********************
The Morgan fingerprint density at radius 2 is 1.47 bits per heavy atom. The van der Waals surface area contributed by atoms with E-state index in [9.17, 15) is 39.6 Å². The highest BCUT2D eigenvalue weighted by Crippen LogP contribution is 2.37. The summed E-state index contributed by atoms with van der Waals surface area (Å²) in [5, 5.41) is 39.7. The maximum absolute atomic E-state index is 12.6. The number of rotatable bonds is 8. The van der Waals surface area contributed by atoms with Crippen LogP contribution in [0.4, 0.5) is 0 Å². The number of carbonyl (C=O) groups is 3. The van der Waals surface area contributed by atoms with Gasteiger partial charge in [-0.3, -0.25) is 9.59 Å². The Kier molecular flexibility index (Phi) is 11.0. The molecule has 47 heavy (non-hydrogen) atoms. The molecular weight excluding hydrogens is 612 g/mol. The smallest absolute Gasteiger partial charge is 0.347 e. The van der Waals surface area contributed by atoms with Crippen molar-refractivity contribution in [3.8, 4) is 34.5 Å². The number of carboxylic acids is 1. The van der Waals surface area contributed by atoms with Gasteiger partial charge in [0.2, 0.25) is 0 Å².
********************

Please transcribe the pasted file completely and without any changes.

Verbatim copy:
The Morgan fingerprint density at radius 2 is 1.47 bits per heavy atom. The van der Waals surface area contributed by atoms with E-state index in [9.17, 15) is 39.6 Å². The highest BCUT2D eigenvalue weighted by Crippen LogP contribution is 2.37. The summed E-state index contributed by atoms with van der Waals surface area (Å²) in [5, 5.41) is 39.7. The maximum absolute atomic E-state index is 12.6. The number of rotatable bonds is 8. The van der Waals surface area contributed by atoms with Crippen LogP contribution in [0.4, 0.5) is 0 Å². The number of carbonyl (C=O) groups is 3. The van der Waals surface area contributed by atoms with Gasteiger partial charge in [-0.3, -0.25) is 9.59 Å². The Kier molecular flexibility index (Phi) is 11.0. The molecule has 47 heavy (non-hydrogen) atoms. The molecular weight excluding hydrogens is 612 g/mol. The smallest absolute Gasteiger partial charge is 0.347 e. The van der Waals surface area contributed by atoms with Crippen molar-refractivity contribution in [3.8, 4) is 34.5 Å². The number of carboxylic acids is 1. The van der Waals surface area contributed by atoms with Gasteiger partial charge in [0.2, 0.25) is 0 Å².